17 February 2017

Nigeria: UN to Raise $1 Billion Humanitarian Fund for Northeast

The United Nations, UN, has said it is planning to raise over $1 billion to address the needs of about 6.9 million people affected by the Boko Haram insurgency in Nigeria.

The plan is within the framework of an 18-month deadline the global body has set to ensure that the people displaced by the insurgency in the north-east are reintegrated into their communities.

The UN Resident Coordinator, Edward Kallon, who disclosed this on Thursday at a parley with reporters in Abuja, said over 450,000 children would suffer from severe acute malnutrition in Borno State alone if the Internally Displaced Persons, IDPs, were not resettled within the set target.

Mr. Kallon described the crisis as the fourth largest in the world. He said the challenges confronting Nigeria were enormous, saying they include security, governance and economy.

According to Mr. Kallon, the insurgency in north-east poses threat to the region's economic and long-term development.

"The challenges are enormous and solvable. As UN body, we are providing support to the Federal and state governments on the crisis.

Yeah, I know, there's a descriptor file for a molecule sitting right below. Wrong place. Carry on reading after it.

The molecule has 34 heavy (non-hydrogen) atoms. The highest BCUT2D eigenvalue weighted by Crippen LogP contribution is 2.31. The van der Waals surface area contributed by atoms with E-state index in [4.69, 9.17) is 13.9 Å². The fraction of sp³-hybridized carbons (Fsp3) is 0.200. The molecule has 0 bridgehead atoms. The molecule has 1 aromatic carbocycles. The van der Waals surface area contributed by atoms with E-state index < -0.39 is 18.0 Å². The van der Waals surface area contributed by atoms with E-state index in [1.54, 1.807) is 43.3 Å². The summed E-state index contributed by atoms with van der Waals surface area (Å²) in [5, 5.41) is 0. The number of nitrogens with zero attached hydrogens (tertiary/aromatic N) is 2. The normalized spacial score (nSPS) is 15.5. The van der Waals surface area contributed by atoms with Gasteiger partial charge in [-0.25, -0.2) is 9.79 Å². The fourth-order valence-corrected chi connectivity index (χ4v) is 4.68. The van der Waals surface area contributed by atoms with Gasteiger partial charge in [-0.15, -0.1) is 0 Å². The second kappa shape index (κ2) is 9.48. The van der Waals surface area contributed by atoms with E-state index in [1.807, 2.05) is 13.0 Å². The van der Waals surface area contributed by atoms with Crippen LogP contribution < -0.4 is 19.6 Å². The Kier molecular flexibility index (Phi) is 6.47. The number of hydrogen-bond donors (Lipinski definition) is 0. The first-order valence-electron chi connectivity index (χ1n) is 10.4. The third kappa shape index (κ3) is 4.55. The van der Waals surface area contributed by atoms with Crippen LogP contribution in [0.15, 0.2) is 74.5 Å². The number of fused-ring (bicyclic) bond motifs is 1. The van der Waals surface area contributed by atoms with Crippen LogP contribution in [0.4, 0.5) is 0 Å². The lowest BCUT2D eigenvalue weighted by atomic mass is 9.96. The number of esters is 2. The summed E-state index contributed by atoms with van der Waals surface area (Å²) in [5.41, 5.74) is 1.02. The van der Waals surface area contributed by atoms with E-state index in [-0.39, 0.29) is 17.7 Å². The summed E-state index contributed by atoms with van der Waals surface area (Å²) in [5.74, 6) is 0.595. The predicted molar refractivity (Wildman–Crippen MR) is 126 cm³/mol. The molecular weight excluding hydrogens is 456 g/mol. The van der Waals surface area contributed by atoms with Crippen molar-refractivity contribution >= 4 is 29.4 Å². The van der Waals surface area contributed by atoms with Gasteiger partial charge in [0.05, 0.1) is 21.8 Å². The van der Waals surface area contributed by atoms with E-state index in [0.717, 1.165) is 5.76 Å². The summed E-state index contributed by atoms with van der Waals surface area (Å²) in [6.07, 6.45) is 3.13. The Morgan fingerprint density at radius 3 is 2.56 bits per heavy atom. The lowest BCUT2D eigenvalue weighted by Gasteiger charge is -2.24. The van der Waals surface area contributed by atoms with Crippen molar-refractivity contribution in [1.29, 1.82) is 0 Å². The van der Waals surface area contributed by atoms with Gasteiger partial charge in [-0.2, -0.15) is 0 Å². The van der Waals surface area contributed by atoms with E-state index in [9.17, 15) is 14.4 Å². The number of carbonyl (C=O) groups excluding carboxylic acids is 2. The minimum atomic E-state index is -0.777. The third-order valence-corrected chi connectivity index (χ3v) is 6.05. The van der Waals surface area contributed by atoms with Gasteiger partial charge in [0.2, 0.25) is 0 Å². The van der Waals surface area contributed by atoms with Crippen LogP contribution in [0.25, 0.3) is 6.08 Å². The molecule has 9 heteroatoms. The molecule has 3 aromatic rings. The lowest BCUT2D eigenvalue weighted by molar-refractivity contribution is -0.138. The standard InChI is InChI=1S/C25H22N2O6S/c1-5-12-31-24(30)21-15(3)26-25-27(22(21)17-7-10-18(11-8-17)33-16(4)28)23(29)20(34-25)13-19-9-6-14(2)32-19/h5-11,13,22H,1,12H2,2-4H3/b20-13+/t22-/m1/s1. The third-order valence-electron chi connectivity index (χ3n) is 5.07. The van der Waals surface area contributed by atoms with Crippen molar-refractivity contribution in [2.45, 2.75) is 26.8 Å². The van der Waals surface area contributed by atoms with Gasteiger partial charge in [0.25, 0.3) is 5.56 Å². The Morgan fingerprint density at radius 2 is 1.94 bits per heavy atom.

"76 per cent of the survivors of Boko Haram attack presently live in Borno State", Mr. Kallon added.

To provide a lasting solution, he called for the adoption of Sustainable Development Goals (SDGs) in tackling the situation.

"There are 14 million people that have been affected by the Boko Haram and the plan is to assist 6.9 million and expect the governments to provide assistance for the rest 7.1 million people.

"The Humanitarian Response Plan 2017 for Nigeria seeks more than $ 1 billion to meet the needs of the 6.9 million people targeted."

The conflict in Nigeria's north-east provoked by Boko Haram, resulted in widespread displacement, violations of international humanitarian and human rights law, protection risks and a growing humanitarian crisis.

Since the start of the conflict in 2009, about 100,000 people have been killed according to official figures, countless women and girls abducted, and children drafted as suicide bombers into Boko Haram.

Up to 2.1 million people fled their homes at the height of the conflict, 1.8 million of whom are currently internally displaced and 0.2 million in neighbouring countries of Cameroon, Chad and Niger.

In the three most affected states of Adamawa, Borno and Yobe, almost seven million people are in need of humanitarian assistance, more than 50 per cent of whom are children.

In newly accessible areas, vulnerable host populations are in critical need of humanitarian interventions including food, water, sanitation, protection, education, shelter and health services.

Nigeria

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